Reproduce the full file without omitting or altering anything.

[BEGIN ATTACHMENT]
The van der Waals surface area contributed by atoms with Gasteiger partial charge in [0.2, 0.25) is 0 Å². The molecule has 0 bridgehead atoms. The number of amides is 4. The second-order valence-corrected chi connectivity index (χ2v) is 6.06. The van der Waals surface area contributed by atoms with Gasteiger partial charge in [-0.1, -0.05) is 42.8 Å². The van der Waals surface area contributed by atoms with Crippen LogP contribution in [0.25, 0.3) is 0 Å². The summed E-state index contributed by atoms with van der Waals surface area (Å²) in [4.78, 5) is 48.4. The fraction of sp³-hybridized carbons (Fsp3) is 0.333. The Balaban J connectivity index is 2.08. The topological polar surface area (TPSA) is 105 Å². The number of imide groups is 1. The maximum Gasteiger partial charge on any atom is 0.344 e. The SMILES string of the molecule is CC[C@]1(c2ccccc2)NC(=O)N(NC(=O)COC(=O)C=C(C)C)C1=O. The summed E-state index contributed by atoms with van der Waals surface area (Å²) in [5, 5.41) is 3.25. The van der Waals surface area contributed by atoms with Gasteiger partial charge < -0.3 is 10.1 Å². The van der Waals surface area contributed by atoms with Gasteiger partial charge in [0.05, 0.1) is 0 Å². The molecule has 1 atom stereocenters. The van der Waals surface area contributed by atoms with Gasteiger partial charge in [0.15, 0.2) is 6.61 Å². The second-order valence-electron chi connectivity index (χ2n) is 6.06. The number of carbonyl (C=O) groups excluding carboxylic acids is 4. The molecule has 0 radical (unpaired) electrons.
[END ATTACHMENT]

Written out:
The van der Waals surface area contributed by atoms with Gasteiger partial charge in [0.2, 0.25) is 0 Å². The molecule has 0 bridgehead atoms. The number of amides is 4. The second-order valence-corrected chi connectivity index (χ2v) is 6.06. The van der Waals surface area contributed by atoms with Gasteiger partial charge in [-0.1, -0.05) is 42.8 Å². The van der Waals surface area contributed by atoms with Crippen LogP contribution in [0.25, 0.3) is 0 Å². The summed E-state index contributed by atoms with van der Waals surface area (Å²) in [4.78, 5) is 48.4. The fraction of sp³-hybridized carbons (Fsp3) is 0.333. The Balaban J connectivity index is 2.08. The topological polar surface area (TPSA) is 105 Å². The number of imide groups is 1. The maximum Gasteiger partial charge on any atom is 0.344 e. The SMILES string of the molecule is CC[C@]1(c2ccccc2)NC(=O)N(NC(=O)COC(=O)C=C(C)C)C1=O. The summed E-state index contributed by atoms with van der Waals surface area (Å²) in [5, 5.41) is 3.25. The van der Waals surface area contributed by atoms with Gasteiger partial charge < -0.3 is 10.1 Å². The van der Waals surface area contributed by atoms with Gasteiger partial charge in [0.05, 0.1) is 0 Å². The molecule has 1 atom stereocenters. The van der Waals surface area contributed by atoms with Gasteiger partial charge in [0.15, 0.2) is 6.61 Å². The second-order valence-electron chi connectivity index (χ2n) is 6.06. The number of carbonyl (C=O) groups excluding carboxylic acids is 4. The molecule has 0 radical (unpaired) electrons.